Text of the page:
At the same time, Irwin writes that, because our thoughts are the only things over which we have true control, they are the only things we should attempt to control, which strikes me as a limited perspective that rationalizes a passive attitude toward injustice in the world. Although it is true that we cannot control anyone else, we can certainly influence them. We don’t have to resign ourselves to accepting our circumstances and merely determining our own attitudes in reaction to them, especially if we have the opportunity and ability to change them, not only for ourselves but for others. Reinhold Niebuhr’s Serenity Prayer counsels us to accept that which we cannot change and to act to change that which we can; a popular refinement today adds that we should change what we cannot accept, which puts an activist spin on what is usually taken to be a verse of temperance of ambition and responsibility.
Irwin is skeptical regarding political action, but action in response to perceived injustice is virtuous and, to Kant, dutiful. This reflects the positive aspect of Kant’s autonomy, which demands action in appropriate circumstances. Even though each agent decides for herself what the right thing to do is, the right thing to do is generally expected to acknowledge the equal autonomy, dignity, and rights of all persons. This requires positive action when the moral law calls for it, the importance of which Irwin minimizes in his focus on the negative, inward-focused aspects of inner freedom. Rather than being futile and inauthentic, being politically active in circumstances that one feels demand action can be considered the highest expression of one’s autonomous self. Autonomy demands not only independence from illegitimate influence, but also action in the pursuit of duty, especially in the face of injustice.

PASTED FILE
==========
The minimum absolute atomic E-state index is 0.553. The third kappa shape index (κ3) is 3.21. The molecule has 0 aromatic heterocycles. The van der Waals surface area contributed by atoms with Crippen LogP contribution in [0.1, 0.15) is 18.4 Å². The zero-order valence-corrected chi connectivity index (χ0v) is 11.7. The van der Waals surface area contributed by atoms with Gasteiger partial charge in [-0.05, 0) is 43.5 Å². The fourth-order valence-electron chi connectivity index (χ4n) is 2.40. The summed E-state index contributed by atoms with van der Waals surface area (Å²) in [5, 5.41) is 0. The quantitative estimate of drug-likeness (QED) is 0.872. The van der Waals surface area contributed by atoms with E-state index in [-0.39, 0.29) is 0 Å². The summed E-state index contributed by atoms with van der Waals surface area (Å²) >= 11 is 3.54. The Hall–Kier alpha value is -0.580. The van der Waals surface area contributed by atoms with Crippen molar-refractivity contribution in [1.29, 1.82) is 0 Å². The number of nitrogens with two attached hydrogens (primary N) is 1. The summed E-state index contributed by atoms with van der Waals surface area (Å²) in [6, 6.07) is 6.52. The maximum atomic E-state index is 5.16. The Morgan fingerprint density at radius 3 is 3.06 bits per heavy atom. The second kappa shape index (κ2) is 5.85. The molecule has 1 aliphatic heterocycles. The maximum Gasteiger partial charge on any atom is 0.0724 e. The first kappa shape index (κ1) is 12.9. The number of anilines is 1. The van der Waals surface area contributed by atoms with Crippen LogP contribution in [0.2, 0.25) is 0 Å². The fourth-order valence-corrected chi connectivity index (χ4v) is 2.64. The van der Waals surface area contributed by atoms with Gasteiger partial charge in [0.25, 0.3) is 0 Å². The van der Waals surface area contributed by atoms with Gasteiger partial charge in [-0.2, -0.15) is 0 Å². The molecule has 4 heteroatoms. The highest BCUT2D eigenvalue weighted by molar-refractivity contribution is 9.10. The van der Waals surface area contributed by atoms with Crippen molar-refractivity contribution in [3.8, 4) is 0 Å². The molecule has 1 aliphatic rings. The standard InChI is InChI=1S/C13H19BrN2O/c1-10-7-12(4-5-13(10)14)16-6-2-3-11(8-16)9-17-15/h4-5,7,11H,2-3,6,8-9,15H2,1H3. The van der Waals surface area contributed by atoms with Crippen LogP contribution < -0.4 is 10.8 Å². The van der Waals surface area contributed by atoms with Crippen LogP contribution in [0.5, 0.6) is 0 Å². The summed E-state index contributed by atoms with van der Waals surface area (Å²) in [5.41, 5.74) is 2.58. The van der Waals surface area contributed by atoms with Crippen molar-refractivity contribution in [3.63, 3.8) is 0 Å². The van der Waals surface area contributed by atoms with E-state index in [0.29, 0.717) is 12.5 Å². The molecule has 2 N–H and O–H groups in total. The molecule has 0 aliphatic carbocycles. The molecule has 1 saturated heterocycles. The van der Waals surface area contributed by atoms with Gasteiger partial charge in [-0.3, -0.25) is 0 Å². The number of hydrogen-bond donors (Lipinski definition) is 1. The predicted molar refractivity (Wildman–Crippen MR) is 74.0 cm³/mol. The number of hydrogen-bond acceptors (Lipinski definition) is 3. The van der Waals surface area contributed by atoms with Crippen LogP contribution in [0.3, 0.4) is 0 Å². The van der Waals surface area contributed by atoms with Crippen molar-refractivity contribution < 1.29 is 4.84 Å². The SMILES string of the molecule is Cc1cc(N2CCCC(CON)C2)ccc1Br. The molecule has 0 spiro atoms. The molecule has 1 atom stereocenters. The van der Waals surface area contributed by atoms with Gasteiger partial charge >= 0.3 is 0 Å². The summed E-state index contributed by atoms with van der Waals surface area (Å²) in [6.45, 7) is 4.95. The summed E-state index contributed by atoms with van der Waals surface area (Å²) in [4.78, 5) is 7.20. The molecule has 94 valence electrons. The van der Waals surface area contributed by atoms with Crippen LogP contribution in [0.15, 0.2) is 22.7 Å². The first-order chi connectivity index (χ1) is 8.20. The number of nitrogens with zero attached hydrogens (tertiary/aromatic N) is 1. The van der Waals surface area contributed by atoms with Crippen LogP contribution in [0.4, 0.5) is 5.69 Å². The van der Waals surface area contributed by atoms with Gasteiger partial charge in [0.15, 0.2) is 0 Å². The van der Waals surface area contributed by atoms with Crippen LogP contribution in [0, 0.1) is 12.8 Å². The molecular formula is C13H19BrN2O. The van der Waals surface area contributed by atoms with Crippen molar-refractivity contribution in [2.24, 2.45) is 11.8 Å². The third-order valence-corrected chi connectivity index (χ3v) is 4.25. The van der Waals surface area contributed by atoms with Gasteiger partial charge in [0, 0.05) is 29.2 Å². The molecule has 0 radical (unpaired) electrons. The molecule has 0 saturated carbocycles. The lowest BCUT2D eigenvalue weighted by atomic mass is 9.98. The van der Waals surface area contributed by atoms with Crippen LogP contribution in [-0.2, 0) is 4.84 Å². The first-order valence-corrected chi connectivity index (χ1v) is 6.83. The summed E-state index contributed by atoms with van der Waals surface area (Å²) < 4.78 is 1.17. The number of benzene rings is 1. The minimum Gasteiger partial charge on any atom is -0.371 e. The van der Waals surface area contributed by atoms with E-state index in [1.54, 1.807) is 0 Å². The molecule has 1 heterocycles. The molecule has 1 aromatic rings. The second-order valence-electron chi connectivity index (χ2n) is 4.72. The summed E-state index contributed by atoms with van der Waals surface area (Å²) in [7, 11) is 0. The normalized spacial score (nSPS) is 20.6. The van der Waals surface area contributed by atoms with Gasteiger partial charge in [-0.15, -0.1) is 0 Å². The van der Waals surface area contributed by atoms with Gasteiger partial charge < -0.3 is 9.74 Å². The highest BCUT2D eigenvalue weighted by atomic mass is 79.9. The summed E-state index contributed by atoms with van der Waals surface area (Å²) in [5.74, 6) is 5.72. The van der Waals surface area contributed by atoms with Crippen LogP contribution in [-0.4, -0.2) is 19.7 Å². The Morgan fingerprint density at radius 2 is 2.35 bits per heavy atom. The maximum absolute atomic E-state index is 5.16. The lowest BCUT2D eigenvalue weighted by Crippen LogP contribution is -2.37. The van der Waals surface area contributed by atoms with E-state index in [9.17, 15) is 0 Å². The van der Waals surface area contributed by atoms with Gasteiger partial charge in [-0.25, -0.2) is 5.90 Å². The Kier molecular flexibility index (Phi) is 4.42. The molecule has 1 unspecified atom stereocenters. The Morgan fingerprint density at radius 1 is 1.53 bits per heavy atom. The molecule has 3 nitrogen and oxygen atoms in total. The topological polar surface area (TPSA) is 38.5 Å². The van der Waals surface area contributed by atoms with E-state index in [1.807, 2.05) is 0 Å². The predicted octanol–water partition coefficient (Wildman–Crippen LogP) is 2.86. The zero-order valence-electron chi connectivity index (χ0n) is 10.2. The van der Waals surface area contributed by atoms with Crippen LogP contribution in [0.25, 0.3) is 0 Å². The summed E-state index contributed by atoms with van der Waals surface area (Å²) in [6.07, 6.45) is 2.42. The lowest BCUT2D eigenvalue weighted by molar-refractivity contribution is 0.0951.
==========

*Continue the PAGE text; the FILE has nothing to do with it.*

More generally, the way Kant understands autonomy in both its negative and positive aspects is consistent with classical liberty and libertarianism (as I wrote here previously). Specifically, agents achieve mastery over their own thoughts and choices through self-legislation, setting duties for themselves based on the categorical imperative as interpreted and implemented through their own individual judgment based on the moral law (itself based on the dignity and autonomy of all rational beings). Kant wrote of two parts of the will: Wille, by which the agent determines for herself the laws she will follow, and Willkür, by which the agent wills herself to follow those laws. These two parts of the will work together to enable autonomy or inner freedom in a complete sense: deciding what is right and then acting on it. Just as Aristotle’s virtuous person cannot be virtuous solely by intention without acting on it, the Kantian autonomous agent cannot be dutiful without acting on that duty (and for the purpose of it). Furthermore, as Christine Korsgaard writes, through her action an agent “constitutes” herself, which points to the role of action, expressing outer freedom, in reinforcing one’s character, based on inner freedom. Although inner freedom is intrinsically valuable in isolation, especially when outer freedom is constrained, ideally an agent will use outer freedom to express her character.